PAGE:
The Sofi Filtration system on-site at a tunneling operation in Helsinki.

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Self-cleaning filter is key for Helsinki project


How self-cleaning filters in a tunneling wastewater project in Helsinki, Finland, helped settling tanks reduce total suspended solids.

Finland's Sofi Filtration is addressing waters that are difficult to filter of 0.2 to 10 µm particles in concentrations that exceed those of commonly applied strainers, suction scan and disk filters. The company has been testing a wide array of industrial applications and the first commercial applications in Finland are for underground tunneling operations.

Suspended solids

Large tunneling machines are used in urban areas for subways, roads and parking. All these operations have, water as a waste stream which must be discharged but, before discharge, the TSS level must be at below 300 mg/l.

The tunneling wastewater project in Helsinki was installed in the summer of 2015. The system that was already in place used settling tanks which did not provide sufficient total suspended solids (TSS) reduction below the 300 mg/l standard for direct discharge. In addition, the use of coagulants and/or flocculants used to assist settling was not working due to the cost, handling, operational complexity and environmental reasons.

The client, tunneling contractor Kalliorakennus-Yhtiöt, used the Sofi SF1000 automatic self-cleaning filter with a 10 micron metal wire mesh. Two settling tanks were used with the Sofi filter. During the trial period, the filtrate flow rate was 18 m3/h for the 1 m2 filter element and the solids concentration averaged 410 mg/l. In the filtrate, the solids were reduced to levels below the acceptable discharge standard, typically less than 80 mg/l, with a 10 micron filter. Concentrate discharge was recycled back to the first feed tank where the accumulated settled solids were drained and hauled for off-site disposal.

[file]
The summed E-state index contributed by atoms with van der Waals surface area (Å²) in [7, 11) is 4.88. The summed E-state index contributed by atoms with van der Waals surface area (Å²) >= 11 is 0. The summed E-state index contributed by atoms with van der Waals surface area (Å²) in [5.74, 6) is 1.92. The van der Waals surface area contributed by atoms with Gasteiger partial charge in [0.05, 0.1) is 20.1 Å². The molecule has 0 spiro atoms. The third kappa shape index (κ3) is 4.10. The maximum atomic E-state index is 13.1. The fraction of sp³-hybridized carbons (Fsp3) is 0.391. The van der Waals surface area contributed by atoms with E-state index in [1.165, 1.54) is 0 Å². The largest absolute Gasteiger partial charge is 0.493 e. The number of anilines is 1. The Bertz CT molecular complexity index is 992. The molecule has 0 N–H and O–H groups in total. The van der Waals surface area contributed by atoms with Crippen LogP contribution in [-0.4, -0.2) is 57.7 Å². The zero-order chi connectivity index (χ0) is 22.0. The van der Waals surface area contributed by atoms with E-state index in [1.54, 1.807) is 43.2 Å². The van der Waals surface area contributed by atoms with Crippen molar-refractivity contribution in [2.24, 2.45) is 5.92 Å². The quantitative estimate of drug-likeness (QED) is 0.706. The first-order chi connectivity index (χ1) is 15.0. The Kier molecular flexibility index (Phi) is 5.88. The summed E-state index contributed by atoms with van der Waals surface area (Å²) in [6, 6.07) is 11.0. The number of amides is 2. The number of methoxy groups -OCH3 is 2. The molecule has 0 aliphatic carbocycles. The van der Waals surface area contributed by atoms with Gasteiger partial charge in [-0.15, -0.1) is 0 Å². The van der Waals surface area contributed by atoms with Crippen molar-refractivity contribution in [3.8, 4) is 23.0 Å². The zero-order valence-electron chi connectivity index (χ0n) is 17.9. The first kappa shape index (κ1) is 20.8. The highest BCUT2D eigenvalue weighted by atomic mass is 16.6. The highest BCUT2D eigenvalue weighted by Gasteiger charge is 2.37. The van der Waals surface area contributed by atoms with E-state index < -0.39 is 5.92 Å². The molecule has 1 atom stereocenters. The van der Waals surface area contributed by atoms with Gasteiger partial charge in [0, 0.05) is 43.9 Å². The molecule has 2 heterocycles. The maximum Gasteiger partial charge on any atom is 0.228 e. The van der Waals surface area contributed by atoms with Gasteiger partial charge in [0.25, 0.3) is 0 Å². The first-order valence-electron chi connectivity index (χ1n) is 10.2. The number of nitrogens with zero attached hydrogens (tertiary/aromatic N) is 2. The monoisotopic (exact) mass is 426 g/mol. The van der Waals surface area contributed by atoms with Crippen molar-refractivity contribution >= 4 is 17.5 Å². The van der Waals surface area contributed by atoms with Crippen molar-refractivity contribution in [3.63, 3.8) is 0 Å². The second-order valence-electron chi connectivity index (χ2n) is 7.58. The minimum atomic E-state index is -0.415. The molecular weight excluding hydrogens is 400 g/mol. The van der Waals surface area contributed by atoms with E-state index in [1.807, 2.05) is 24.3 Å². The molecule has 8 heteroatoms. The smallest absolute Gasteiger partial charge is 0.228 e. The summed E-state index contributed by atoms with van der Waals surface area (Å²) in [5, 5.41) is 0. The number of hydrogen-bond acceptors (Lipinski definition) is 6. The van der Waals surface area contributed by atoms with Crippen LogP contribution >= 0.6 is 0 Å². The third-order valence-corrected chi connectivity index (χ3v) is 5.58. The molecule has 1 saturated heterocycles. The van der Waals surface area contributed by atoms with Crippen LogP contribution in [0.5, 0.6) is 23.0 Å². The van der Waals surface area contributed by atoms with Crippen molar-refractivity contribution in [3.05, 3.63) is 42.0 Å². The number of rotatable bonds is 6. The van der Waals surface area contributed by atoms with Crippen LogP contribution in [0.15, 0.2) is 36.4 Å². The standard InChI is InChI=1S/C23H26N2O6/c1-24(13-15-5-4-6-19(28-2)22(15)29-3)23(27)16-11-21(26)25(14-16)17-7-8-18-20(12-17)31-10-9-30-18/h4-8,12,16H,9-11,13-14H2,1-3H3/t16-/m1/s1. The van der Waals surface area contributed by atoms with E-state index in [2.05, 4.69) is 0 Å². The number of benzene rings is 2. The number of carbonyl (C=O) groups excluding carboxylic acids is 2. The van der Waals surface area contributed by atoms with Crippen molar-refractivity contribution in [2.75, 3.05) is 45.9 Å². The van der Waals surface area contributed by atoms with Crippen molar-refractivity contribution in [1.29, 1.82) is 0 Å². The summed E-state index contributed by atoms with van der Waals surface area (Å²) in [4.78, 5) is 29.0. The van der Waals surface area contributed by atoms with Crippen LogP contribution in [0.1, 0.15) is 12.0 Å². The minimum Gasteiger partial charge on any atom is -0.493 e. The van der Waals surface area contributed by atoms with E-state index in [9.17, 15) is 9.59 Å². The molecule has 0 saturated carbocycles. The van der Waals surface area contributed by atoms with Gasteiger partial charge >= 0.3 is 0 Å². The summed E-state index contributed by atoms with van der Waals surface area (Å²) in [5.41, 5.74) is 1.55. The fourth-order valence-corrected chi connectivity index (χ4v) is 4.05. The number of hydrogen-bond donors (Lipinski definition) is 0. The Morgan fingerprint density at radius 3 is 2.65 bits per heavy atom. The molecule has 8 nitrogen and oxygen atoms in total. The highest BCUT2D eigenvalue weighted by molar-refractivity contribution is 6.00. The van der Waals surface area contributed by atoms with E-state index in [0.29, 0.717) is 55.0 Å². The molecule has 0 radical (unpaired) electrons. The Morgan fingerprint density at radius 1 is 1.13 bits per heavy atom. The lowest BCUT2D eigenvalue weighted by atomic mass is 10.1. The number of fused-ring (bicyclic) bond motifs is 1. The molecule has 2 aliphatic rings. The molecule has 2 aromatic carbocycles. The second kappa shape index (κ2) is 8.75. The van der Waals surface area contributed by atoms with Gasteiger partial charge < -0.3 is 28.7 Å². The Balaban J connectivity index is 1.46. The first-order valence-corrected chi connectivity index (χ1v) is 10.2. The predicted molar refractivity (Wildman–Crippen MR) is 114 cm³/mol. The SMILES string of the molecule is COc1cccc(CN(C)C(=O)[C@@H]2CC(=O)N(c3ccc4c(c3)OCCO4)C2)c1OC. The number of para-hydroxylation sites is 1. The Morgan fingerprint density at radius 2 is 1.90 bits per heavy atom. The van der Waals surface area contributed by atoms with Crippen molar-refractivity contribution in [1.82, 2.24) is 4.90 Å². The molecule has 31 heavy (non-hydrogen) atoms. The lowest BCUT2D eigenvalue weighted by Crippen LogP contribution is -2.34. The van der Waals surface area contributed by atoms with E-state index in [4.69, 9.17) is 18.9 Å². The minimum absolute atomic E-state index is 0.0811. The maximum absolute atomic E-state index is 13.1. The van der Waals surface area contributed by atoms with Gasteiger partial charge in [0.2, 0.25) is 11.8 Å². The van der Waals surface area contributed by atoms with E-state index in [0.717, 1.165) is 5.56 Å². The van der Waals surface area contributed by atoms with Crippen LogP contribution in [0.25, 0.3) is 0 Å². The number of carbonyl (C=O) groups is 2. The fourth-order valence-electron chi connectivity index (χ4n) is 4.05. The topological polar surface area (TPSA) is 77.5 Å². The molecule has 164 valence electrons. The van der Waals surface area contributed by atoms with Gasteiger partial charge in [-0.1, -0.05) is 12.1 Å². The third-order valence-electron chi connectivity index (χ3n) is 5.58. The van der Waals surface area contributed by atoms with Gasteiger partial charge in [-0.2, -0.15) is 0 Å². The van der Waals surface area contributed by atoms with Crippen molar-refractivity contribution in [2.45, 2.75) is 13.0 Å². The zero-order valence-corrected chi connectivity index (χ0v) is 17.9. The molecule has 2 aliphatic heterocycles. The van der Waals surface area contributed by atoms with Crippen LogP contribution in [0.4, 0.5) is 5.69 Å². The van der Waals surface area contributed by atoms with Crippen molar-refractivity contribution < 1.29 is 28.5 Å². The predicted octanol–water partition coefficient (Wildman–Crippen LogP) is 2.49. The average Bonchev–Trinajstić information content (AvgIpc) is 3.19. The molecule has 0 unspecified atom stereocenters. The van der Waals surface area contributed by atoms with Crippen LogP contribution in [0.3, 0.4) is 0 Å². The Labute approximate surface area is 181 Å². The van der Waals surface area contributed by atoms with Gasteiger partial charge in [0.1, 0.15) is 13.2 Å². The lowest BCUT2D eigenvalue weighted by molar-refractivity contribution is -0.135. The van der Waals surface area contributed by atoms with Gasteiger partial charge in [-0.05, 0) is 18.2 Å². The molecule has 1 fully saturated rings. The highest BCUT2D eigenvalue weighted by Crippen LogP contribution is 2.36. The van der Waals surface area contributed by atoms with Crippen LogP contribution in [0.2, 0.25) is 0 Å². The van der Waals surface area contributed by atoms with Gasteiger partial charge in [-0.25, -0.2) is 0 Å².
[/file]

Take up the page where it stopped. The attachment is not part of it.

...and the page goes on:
The performance of the unit was established during a five-week trial period with the assistance of Sofi Filtration at the client's site. The system continues to be successfully used in the new tunneling project. Antti Matikainen, project manager of Kalliorakennus-Yhtiöt Oy said: “We are very happy with the system, especially since it is fully automatic and does not require our attention. It works really well and is reliable. Its installation has brought us significant value.”


The competitive advantage for the Sofi technology lies in the use of high cross-flow velocities and a clean-in-place arrangement to remove high concentrations of very fine solids. Computational Fluid Dynamics (CFD) was employed to optimize the design of the product. A granted US patent protects the technology as well as the international patents.

A Sofi filter consists of a 1.5m long outer shell that encloses a cylindrical cross-flow feed sleeve, which narrowly surrounds a circular microfilter. Feed is introduced evenly along the length of the annulus formed between the shell and the cross-flow feed sleeve into which slotted orifices have been cut at an angle tangentially towards the filter. A combination of the annular feed and the tangentially oriented orifices causes the water to accelerate to 20 m/s as it flows over the metallic microfilter within the feed sleeve.

All the feed flows to the microfilter and particulates are retained on its surface. At timed intervals, an ultrasonic resonator, in the centre of the filtrate chamber, initiates a momentary resonation that radiates outwards to clean the microfilter by re-suspending impinged solids in the circulating flow. A brief backwash with 5–6 bar of a rapid pressure discharge is initiated after the resonation, during which the concentrated solids are discharged from the unit. Typical recoveries are 80% per stage but recirculation through process control valves or tanks can achieve much higher system recoveries.

Depending on the size of screen opening selected, a single unit with 1 m2 filtration area can produce 5 to 35 m3/h of filtrate. Systems are usually designed to operate at an 80% recovery with a feed pressure of 0.5 to 1.5 bar and recovery can be improved by using a second filter to screen the concentrate stream from the first unit.


At a flow of 70,000 m3/y for the filtration operation, the annual savings for the client was almost 200,000€ with original operating expenses of 1€/m3 for the fresh water and 2€/m3 for the wastewater as a benchmark.

The Sofi Filter system is fully automated to operate only when the settling tanks reach a certain level. It requires no chemicals or frequent bag-filter changes and no routine operator attention. These operating features give the construction company the freedom to focus on the tunneling work and not be distracted by water treatment.


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